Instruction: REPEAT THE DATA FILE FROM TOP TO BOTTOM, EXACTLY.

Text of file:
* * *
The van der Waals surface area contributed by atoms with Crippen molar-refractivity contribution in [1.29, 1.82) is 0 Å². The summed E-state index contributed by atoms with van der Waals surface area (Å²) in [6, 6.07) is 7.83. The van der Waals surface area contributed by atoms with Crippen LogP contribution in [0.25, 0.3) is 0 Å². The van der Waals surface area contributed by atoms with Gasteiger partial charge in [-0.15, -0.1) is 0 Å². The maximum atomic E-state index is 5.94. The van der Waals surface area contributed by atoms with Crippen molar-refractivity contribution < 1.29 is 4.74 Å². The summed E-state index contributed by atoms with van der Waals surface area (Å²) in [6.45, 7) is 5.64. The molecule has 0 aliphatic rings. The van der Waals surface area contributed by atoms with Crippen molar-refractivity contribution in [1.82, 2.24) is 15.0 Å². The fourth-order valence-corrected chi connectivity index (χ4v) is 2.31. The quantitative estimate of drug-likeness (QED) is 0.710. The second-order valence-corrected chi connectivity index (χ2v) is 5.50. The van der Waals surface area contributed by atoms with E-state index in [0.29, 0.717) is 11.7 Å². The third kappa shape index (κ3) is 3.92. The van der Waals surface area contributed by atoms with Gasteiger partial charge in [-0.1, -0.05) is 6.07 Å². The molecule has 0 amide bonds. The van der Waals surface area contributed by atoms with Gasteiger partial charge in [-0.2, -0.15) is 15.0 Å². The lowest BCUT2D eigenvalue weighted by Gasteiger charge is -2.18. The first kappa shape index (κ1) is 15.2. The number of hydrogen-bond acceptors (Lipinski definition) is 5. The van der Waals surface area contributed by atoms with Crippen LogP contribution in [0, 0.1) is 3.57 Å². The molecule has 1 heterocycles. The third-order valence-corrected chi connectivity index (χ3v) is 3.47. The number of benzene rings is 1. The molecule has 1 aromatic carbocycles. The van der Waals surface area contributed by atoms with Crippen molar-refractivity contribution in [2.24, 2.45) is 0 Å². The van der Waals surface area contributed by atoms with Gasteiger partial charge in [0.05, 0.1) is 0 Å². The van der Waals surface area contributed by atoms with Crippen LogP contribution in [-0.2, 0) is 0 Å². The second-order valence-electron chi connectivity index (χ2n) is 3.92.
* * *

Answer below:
The van der Waals surface area contributed by atoms with Crippen molar-refractivity contribution in [1.29, 1.82) is 0 Å². The summed E-state index contributed by atoms with van der Waals surface area (Å²) in [6, 6.07) is 7.83. The van der Waals surface area contributed by atoms with Crippen LogP contribution in [0.25, 0.3) is 0 Å². The van der Waals surface area contributed by atoms with Gasteiger partial charge in [-0.15, -0.1) is 0 Å². The maximum atomic E-state index is 5.94. The van der Waals surface area contributed by atoms with Crippen molar-refractivity contribution < 1.29 is 4.74 Å². The summed E-state index contributed by atoms with van der Waals surface area (Å²) in [6.45, 7) is 5.64. The molecule has 0 aliphatic rings. The van der Waals surface area contributed by atoms with Crippen molar-refractivity contribution in [1.82, 2.24) is 15.0 Å². The fourth-order valence-corrected chi connectivity index (χ4v) is 2.31. The quantitative estimate of drug-likeness (QED) is 0.710. The second-order valence-corrected chi connectivity index (χ2v) is 5.50. The van der Waals surface area contributed by atoms with E-state index in [0.29, 0.717) is 11.7 Å². The third kappa shape index (κ3) is 3.92. The van der Waals surface area contributed by atoms with Gasteiger partial charge in [-0.1, -0.05) is 6.07 Å². The molecule has 0 amide bonds. The van der Waals surface area contributed by atoms with Gasteiger partial charge in [-0.2, -0.15) is 15.0 Å². The lowest BCUT2D eigenvalue weighted by Gasteiger charge is -2.18. The first kappa shape index (κ1) is 15.2. The number of hydrogen-bond acceptors (Lipinski definition) is 5. The van der Waals surface area contributed by atoms with Crippen LogP contribution in [0, 0.1) is 3.57 Å². The molecule has 1 heterocycles. The third-order valence-corrected chi connectivity index (χ3v) is 3.47. The number of benzene rings is 1. The molecule has 1 aromatic carbocycles. The van der Waals surface area contributed by atoms with Crippen molar-refractivity contribution in [2.24, 2.45) is 0 Å². The van der Waals surface area contributed by atoms with Gasteiger partial charge in [0.05, 0.1) is 0 Å². The van der Waals surface area contributed by atoms with Crippen LogP contribution in [-0.2, 0) is 0 Å². The second-order valence-electron chi connectivity index (χ2n) is 3.92.